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senate Bill S. 2149

A Five-Month Extension for Emergency Unemployment?

Argument in favor

Protecting unemployment insurance is critical to ensuring family stability and, consequently, the well-being of thousands of children. Long-term unemployed individuals receive neither a paycheck nor unemployment benefits. Need to enact emergency legislation for long-term unemployed is a problem that should never have arisen in the first place.

Argument opposed

Would encourage prolonged unemployment for many Americans and would be paid for using accounting gimmicks that would pose unnecessary risks to taxpayers. Separately, the bill provides only a quick fix: if backdated to ~January 1st, 2014, the legislation will expire before summer.

bill Progress


  • Not enacted
    The President has not signed this bill
  • The house has not voted
  • The senate has not voted
    IntroducedMarch 24th, 2014

What is Senate Bill S. 2149?

Extends emergency unemployment insurance benefits for five months and provides retroactive payments to those who would have received benefits after the program expired in December 2013. 

Impact

Impacts the roughly 2.2 million people who lost their benefits on or since December 28th, 2013.

Cost of Senate Bill S. 2149

$10.00 Billion
The Congressional Budget Office said in a preliminary estimate that the emergency benefits would cost almost $9.9 billion while cutting the deficit by almost $9.4 billion through 2019. That’s because prepayment of Pension Benefit Guaranty Corp. premiums would generate almost $18.4 billion in extra revenue over the next five years.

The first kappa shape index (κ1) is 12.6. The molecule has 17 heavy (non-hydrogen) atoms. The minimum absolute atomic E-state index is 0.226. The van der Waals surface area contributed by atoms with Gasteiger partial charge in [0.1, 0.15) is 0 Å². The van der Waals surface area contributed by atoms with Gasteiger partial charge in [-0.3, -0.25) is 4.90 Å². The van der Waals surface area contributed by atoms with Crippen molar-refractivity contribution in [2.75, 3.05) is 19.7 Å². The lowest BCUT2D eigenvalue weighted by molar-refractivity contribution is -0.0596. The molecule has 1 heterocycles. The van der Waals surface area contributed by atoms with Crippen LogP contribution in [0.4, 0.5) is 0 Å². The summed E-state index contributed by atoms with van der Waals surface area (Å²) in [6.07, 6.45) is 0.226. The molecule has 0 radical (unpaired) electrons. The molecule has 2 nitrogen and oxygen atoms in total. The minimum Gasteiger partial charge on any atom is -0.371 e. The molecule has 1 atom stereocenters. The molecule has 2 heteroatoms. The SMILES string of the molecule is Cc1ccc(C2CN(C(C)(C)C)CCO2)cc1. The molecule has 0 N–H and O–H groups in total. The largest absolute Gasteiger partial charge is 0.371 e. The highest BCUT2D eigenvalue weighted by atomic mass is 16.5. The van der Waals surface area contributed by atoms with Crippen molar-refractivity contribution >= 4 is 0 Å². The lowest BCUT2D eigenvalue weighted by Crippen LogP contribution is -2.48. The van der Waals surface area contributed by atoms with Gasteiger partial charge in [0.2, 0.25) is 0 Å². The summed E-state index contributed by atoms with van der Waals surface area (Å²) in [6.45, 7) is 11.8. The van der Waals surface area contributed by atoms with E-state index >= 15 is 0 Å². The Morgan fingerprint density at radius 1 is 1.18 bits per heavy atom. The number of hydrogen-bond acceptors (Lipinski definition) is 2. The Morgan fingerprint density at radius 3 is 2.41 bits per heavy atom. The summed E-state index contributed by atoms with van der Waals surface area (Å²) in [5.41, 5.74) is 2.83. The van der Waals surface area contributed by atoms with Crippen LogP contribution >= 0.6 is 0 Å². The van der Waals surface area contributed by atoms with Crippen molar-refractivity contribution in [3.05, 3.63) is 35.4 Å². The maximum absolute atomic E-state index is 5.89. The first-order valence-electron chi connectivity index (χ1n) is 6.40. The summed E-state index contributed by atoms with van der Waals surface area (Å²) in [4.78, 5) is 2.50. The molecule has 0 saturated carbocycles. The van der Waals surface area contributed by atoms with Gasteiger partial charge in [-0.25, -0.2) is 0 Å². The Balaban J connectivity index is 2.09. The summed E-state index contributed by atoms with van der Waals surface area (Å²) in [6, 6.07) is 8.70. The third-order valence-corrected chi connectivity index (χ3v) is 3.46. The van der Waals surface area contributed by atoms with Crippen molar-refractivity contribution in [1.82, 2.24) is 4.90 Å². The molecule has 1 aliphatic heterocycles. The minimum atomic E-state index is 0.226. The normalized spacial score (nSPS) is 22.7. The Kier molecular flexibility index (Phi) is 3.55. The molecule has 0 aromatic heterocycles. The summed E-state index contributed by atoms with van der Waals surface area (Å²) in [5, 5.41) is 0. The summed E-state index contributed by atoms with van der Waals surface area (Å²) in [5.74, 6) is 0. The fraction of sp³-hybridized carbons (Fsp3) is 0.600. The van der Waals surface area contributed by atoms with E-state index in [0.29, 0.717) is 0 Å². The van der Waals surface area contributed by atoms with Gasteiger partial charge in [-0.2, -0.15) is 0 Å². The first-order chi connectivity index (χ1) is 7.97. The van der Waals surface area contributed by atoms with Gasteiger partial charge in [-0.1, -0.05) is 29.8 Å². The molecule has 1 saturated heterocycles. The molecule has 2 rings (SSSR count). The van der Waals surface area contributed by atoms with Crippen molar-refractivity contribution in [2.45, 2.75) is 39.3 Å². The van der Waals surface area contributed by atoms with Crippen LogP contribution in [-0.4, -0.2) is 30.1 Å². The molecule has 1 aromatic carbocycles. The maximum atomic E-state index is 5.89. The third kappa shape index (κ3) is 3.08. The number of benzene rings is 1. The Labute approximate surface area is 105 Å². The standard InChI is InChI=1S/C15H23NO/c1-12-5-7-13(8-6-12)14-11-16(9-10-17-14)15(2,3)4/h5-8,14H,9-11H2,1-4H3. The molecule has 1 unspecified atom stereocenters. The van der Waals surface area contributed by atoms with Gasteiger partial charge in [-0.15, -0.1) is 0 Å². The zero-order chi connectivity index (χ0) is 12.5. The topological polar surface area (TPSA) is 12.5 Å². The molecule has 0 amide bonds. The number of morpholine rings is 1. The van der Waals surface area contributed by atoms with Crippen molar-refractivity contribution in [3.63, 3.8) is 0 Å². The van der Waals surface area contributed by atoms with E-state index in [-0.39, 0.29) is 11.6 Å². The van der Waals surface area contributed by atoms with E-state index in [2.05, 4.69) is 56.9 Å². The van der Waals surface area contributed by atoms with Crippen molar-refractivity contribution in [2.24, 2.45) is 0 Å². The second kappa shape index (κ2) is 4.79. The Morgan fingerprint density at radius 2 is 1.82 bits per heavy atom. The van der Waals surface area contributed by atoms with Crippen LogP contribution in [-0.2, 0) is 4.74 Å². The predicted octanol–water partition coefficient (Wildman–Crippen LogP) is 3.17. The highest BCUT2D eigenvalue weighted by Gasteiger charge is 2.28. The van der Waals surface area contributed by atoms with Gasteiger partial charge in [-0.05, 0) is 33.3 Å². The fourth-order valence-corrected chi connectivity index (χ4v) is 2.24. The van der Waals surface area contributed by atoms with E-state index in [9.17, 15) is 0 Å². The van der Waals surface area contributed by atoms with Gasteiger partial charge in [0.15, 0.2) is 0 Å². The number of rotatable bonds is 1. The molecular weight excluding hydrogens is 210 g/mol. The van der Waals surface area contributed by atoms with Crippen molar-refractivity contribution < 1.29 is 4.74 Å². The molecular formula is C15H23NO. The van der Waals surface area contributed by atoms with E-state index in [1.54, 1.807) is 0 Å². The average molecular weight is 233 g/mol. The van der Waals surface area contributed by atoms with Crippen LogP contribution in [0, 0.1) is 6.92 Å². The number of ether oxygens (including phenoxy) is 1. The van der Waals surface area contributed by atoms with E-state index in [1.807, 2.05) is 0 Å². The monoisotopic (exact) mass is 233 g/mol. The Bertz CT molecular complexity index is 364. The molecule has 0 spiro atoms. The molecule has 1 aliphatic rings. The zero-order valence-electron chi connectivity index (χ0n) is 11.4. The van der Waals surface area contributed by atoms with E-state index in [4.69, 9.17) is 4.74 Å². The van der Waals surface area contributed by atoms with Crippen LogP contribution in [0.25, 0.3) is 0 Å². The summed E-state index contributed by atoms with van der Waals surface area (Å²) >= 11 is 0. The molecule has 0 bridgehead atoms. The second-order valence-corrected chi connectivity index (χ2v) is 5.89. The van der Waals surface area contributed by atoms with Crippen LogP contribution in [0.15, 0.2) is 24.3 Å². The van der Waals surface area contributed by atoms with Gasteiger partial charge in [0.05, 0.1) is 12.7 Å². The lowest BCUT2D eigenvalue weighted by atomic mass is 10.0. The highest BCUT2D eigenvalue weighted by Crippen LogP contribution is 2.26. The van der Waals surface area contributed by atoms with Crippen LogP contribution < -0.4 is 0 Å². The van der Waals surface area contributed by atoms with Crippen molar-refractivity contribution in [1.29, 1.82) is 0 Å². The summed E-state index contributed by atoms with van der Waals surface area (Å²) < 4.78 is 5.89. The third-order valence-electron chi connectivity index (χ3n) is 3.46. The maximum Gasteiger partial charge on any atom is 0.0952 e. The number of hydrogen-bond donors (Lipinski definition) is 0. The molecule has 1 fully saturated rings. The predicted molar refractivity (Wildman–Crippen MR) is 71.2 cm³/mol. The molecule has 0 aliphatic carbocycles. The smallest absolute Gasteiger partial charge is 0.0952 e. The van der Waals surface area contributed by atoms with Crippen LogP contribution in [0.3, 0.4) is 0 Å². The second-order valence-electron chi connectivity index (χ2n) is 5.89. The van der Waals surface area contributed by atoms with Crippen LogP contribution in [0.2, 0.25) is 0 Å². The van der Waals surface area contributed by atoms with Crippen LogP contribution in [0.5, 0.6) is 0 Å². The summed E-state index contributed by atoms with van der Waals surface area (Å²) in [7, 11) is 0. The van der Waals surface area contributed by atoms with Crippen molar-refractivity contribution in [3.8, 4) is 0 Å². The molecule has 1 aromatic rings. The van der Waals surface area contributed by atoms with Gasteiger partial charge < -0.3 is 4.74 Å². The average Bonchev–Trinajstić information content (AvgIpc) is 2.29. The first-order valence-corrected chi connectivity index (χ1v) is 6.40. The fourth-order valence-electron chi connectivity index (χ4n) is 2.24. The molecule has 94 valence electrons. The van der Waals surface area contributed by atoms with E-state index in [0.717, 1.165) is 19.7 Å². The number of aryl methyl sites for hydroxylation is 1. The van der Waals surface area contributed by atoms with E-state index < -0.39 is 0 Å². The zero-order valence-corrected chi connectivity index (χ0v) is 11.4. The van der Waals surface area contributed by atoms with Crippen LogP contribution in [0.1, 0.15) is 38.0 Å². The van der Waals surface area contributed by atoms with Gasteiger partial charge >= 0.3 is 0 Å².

More Information

Media:

Bloomberg: Senate Advances Long-Term Unemployment Benefits

Reed Seeks to Advance Bipartisan Help for Job Seekers 

Brookings Institute: How the Long-Term Unemployed Are Doing

Of Note:

-A recent report released by the U.S. Congress Joint Economic Committee shows that more than four million Americans, 37 percent of the unemployed, have been out of work for more than six months, making long-term unemployment one of the most significant challenges of the economic recovery.
 
-In addition, a House Ways and Means Committee analysis projected that the expiration of federal unemployment benefits cost the economy over $3 billion in January and February, including over $51 million in Wisconsin.


AKA

Emergency Unemployment Compensation Extension Act of 2014

Official Title

A bill to provide for the extension of certain unemployment benefits, and for other purposes.

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